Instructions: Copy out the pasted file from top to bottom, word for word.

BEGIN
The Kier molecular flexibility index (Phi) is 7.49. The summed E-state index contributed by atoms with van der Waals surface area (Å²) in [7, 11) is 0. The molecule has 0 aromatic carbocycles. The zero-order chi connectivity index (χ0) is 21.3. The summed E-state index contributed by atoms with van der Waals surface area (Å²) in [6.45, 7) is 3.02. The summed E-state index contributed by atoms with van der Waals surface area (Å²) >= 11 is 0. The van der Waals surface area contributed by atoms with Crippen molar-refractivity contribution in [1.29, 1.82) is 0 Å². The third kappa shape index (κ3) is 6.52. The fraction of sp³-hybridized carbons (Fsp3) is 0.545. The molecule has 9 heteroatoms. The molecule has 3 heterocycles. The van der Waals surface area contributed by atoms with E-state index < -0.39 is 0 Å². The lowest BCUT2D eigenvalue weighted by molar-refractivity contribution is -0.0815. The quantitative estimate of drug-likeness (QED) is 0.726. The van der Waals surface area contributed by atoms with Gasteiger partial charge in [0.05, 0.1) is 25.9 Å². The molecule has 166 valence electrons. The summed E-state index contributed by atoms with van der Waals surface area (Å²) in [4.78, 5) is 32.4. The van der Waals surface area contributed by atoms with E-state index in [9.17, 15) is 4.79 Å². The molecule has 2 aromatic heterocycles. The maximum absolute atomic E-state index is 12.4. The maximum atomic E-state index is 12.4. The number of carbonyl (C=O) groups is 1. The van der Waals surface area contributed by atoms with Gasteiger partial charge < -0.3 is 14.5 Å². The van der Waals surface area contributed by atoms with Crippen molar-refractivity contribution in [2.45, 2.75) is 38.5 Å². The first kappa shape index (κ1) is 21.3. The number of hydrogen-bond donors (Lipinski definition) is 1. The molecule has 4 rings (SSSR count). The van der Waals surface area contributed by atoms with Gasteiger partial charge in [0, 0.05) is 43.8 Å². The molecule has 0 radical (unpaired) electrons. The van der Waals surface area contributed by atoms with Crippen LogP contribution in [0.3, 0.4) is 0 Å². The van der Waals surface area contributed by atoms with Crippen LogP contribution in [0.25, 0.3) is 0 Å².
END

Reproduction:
The Kier molecular flexibility index (Phi) is 7.49. The summed E-state index contributed by atoms with van der Waals surface area (Å²) in [7, 11) is 0. The molecule has 0 aromatic carbocycles. The zero-order chi connectivity index (χ0) is 21.3. The summed E-state index contributed by atoms with van der Waals surface area (Å²) in [6.45, 7) is 3.02. The summed E-state index contributed by atoms with van der Waals surface area (Å²) >= 11 is 0. The van der Waals surface area contributed by atoms with Crippen molar-refractivity contribution in [1.29, 1.82) is 0 Å². The third kappa shape index (κ3) is 6.52. The fraction of sp³-hybridized carbons (Fsp3) is 0.545. The molecule has 9 heteroatoms. The molecule has 3 heterocycles. The van der Waals surface area contributed by atoms with E-state index < -0.39 is 0 Å². The lowest BCUT2D eigenvalue weighted by molar-refractivity contribution is -0.0815. The quantitative estimate of drug-likeness (QED) is 0.726. The van der Waals surface area contributed by atoms with Gasteiger partial charge in [0.05, 0.1) is 25.9 Å². The molecule has 166 valence electrons. The summed E-state index contributed by atoms with van der Waals surface area (Å²) in [4.78, 5) is 32.4. The van der Waals surface area contributed by atoms with E-state index in [9.17, 15) is 4.79 Å². The molecule has 2 aromatic heterocycles. The maximum absolute atomic E-state index is 12.4. The maximum atomic E-state index is 12.4. The number of carbonyl (C=O) groups is 1. The van der Waals surface area contributed by atoms with Gasteiger partial charge < -0.3 is 14.5 Å². The van der Waals surface area contributed by atoms with Crippen molar-refractivity contribution in [2.45, 2.75) is 38.5 Å². The first kappa shape index (κ1) is 21.3. The number of hydrogen-bond donors (Lipinski definition) is 1. The molecule has 4 rings (SSSR count). The van der Waals surface area contributed by atoms with Gasteiger partial charge in [0, 0.05) is 43.8 Å². The molecule has 0 radical (unpaired) electrons. The van der Waals surface area contributed by atoms with Crippen LogP contribution in [0.3, 0.4) is 0 Å². The van der Waals surface area contributed by atoms with Crippen LogP contribution in [0.25, 0.3) is 0 Å².